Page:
March 23, 2020 by Quentin Read
One of the big things that trips up a lot of new users of git or other version control systems is conflicts. Usually, when two parallel versions of the code you (and/or your collaborators) are working on have different changes, git can “merge” them seamlessly. This is one of, if not the, best and most useful features of git. For example, if you delete line 25 of a script, and your collaborator edits line 99 and adds a few lines after it, git can merge those two sets of changes into a single script. However, sometimes there are merge conflicts: let’s say you both edited line 25. Git has no way to know which version it should pick when merging — this is a merge conflict.
The most important thing to remember is that no matter how nasty the conflicts look on the surface, you can always undo and start fresh. That’s the beauty of version control systems.
There are already tons of good resources out there about how to resolve conflicts in version control. This is a semi-curated list a few of the best resources that you can refer to if you see the dreaded merge conflict message.
Word to the wise #1: Usually it’s a good idea to try stackoverflow first. Unfortunately in this case, the top Google hits for basic git questions often lead to old questions with many competing, confusing, and outdated answers. Be wary of that! You can still find good answers on SO, but the “official” documentation linked below is often more reliable.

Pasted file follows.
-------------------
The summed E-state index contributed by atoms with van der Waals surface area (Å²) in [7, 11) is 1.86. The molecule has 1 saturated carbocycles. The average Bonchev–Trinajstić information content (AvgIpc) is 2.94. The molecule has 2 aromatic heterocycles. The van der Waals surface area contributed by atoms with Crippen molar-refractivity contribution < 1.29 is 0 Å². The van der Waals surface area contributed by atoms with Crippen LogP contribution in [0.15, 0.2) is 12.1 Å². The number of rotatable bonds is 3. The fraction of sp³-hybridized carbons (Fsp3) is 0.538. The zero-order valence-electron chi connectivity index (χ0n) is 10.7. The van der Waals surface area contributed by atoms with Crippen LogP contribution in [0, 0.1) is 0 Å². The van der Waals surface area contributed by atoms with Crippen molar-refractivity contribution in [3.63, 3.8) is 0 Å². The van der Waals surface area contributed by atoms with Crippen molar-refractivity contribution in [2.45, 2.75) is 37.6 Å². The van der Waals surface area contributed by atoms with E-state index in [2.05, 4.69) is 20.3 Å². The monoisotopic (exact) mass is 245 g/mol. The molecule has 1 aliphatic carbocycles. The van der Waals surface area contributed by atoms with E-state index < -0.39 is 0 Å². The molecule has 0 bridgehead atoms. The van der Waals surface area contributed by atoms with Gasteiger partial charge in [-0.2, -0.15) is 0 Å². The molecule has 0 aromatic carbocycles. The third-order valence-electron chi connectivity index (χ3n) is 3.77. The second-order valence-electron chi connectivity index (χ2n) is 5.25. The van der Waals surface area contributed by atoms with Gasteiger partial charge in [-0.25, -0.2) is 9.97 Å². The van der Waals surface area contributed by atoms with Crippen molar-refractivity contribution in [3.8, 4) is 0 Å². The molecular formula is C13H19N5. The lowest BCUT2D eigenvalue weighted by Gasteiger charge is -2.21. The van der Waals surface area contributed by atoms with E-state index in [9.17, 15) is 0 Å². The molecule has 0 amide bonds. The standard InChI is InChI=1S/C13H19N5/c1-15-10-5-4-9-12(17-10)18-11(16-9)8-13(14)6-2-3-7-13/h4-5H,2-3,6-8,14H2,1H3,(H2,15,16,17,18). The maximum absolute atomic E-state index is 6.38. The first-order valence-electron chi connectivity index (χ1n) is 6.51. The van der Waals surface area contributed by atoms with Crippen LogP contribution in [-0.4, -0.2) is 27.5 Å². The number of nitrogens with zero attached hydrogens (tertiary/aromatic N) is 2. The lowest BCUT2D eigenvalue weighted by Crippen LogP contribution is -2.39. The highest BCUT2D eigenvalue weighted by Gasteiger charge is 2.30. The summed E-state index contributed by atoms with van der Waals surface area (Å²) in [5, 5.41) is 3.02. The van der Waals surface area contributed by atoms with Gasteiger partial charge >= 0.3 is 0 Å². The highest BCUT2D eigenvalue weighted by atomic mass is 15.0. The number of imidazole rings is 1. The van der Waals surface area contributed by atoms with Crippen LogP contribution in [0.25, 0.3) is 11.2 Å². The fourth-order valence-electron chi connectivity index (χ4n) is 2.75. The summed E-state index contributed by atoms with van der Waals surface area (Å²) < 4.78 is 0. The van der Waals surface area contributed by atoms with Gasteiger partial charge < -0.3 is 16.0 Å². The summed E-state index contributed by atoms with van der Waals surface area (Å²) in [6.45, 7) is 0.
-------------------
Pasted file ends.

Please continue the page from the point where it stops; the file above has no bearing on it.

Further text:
Word to the wise #2: A very common source of merge conflicts comes from the way text files are treated in different operating systems. In particular, Windows codes the end of each line of a text file with the
CRLF character, while Linux-based systems including Mac OS code them with a
LF character. (In case you are curious: CRLF stands for “Carriage Return Line Feed,” which will only make sense for those of you who’ve used a typewriter.) So you might get a merge conflict without even editing a file, if you are merging from repositories on computers with different operating systems. That’s also something to be on the lookout for. If you often run into this problem, here is a way to configure git to avoid it.
Git and GitHub’s own documentation. This may seem obvious but the first place to look would be the help documentation for git software and on Github’s help pages. For example try this help page on resolving merge conflicts.
Blog post on rollout.io. This blog post does an excellent job explaining how to resolve merge conflicts, both with GitHub’s web editor and with the command line.
Git Tower tutorial. This very helpful page on merge conflicts, available in both a command line and GitHub desktop version, is part of an extensive Git tutorial. It starts with the reassuring message that “You Cannot Break Things” and goes on to walk you through the steps of resolving them.
Atlassian tutorial. This page from an extensive Git tutorial has a great walkthrough of how to intentionally create a merge conflict and resolve it.
These links should be a good start for advice on resolving merge conflicts. If you run into a truly thorny conflict, the SESYNC cyberhelp team will help you resolve it!